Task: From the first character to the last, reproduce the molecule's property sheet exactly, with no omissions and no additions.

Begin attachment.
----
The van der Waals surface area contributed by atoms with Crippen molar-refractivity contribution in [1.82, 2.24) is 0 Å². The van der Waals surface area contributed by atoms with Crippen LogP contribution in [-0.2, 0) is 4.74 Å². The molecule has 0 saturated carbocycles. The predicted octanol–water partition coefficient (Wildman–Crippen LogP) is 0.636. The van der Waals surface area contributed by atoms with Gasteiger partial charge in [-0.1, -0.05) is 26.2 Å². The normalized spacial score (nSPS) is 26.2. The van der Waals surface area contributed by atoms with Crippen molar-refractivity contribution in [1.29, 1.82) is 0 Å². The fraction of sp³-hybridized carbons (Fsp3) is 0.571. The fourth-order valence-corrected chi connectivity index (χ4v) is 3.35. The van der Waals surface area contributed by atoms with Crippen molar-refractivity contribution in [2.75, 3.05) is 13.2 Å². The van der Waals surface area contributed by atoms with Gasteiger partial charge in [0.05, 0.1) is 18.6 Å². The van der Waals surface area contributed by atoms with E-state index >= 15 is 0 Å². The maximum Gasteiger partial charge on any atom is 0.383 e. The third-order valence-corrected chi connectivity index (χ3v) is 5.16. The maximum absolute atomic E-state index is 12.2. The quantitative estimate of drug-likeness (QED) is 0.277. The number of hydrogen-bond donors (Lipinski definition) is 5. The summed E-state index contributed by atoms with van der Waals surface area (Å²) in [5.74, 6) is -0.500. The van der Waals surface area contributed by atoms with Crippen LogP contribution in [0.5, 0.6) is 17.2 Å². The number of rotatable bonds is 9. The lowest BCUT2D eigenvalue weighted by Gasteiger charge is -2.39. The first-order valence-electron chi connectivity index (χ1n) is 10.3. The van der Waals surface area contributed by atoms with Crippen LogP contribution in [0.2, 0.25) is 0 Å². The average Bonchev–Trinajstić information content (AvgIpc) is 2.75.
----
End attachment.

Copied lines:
The van der Waals surface area contributed by atoms with Crippen molar-refractivity contribution in [1.82, 2.24) is 0 Å². The van der Waals surface area contributed by atoms with Crippen LogP contribution in [-0.2, 0) is 4.74 Å². The molecule has 0 saturated carbocycles. The predicted octanol–water partition coefficient (Wildman–Crippen LogP) is 0.636. The van der Waals surface area contributed by atoms with Gasteiger partial charge in [-0.1, -0.05) is 26.2 Å². The normalized spacial score (nSPS) is 26.2. The van der Waals surface area contributed by atoms with Crippen molar-refractivity contribution in [1.29, 1.82) is 0 Å². The fraction of sp³-hybridized carbons (Fsp3) is 0.571. The fourth-order valence-corrected chi connectivity index (χ4v) is 3.35. The van der Waals surface area contributed by atoms with Crippen molar-refractivity contribution in [2.75, 3.05) is 13.2 Å². The van der Waals surface area contributed by atoms with Gasteiger partial charge in [0.05, 0.1) is 18.6 Å². The van der Waals surface area contributed by atoms with E-state index >= 15 is 0 Å². The maximum Gasteiger partial charge on any atom is 0.383 e. The third-order valence-corrected chi connectivity index (χ3v) is 5.16. The maximum absolute atomic E-state index is 12.2. The quantitative estimate of drug-likeness (QED) is 0.277. The number of hydrogen-bond donors (Lipinski definition) is 5. The summed E-state index contributed by atoms with van der Waals surface area (Å²) in [5.74, 6) is -0.500. The van der Waals surface area contributed by atoms with Crippen LogP contribution in [0.5, 0.6) is 17.2 Å². The number of rotatable bonds is 9. The lowest BCUT2D eigenvalue weighted by Gasteiger charge is -2.39. The first-order valence-electron chi connectivity index (χ1n) is 10.3. The van der Waals surface area contributed by atoms with Crippen LogP contribution in [0.2, 0.25) is 0 Å². The average Bonchev–Trinajstić information content (AvgIpc) is 2.75.